• 79. At 6 years age-2 If assessment shows mild delay and potential to improve  Consider deferring primary 1  Inform MOE  Retain K2 (maximum 2 years retention allowed)  Review KIV IQ test or Refer EF after 1 year  Inform EIPIC for extension for 1 year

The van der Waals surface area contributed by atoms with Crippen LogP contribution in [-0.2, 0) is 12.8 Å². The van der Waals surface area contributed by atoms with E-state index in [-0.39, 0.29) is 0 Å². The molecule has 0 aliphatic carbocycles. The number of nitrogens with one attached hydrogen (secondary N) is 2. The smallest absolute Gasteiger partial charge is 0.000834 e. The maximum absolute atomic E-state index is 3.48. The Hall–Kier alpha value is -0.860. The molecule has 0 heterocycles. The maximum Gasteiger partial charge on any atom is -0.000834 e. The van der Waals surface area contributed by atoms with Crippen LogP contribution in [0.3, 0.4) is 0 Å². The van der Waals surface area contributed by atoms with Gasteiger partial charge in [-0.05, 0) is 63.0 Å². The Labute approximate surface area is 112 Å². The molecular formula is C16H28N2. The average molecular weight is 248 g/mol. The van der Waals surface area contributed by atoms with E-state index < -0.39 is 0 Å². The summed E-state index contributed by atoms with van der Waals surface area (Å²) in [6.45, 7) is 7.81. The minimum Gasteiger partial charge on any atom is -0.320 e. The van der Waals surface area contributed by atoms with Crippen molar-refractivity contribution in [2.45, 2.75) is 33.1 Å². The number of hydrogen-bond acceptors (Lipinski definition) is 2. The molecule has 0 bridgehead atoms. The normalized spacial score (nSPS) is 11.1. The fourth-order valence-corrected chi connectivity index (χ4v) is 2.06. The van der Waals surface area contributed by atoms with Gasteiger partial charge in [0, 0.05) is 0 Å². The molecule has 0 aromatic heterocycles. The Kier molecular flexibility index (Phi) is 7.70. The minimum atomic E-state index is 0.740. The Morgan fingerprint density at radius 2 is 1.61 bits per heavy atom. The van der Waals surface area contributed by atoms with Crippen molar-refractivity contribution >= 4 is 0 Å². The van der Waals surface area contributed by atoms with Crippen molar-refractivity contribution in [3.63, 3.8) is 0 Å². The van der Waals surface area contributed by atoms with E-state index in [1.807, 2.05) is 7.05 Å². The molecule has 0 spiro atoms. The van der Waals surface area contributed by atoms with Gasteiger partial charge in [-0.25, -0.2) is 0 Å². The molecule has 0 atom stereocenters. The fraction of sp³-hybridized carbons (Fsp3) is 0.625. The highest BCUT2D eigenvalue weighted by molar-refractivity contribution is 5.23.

• 80. Present the case as:  On general inspection of this cute little /Race/ New born/infant/toddler, who is well thrived, but would like to chart gender specific progressive percentiles for Occipitofrontal circumference, length, and weight, he is not syndromic, (no expremmie look), not floppy has good muscle tone moving all limbs equally. No involuntary movements seen.  On examination of vision he had eye gaze, socially aware, he fixed followed pompom ball, approached to toys, picked up raisins etc. On examination of distraction hearing test …, On personal social.., On language. On fine motor…On gross motor..NN reflexes  or there is a huge scatter across the developmental ages of his different abilities  In summary: this infant has DA of….GM … FM…. SL PS etc with Developmental quotient at __%  I.Q= Mental age x 100  Chronological age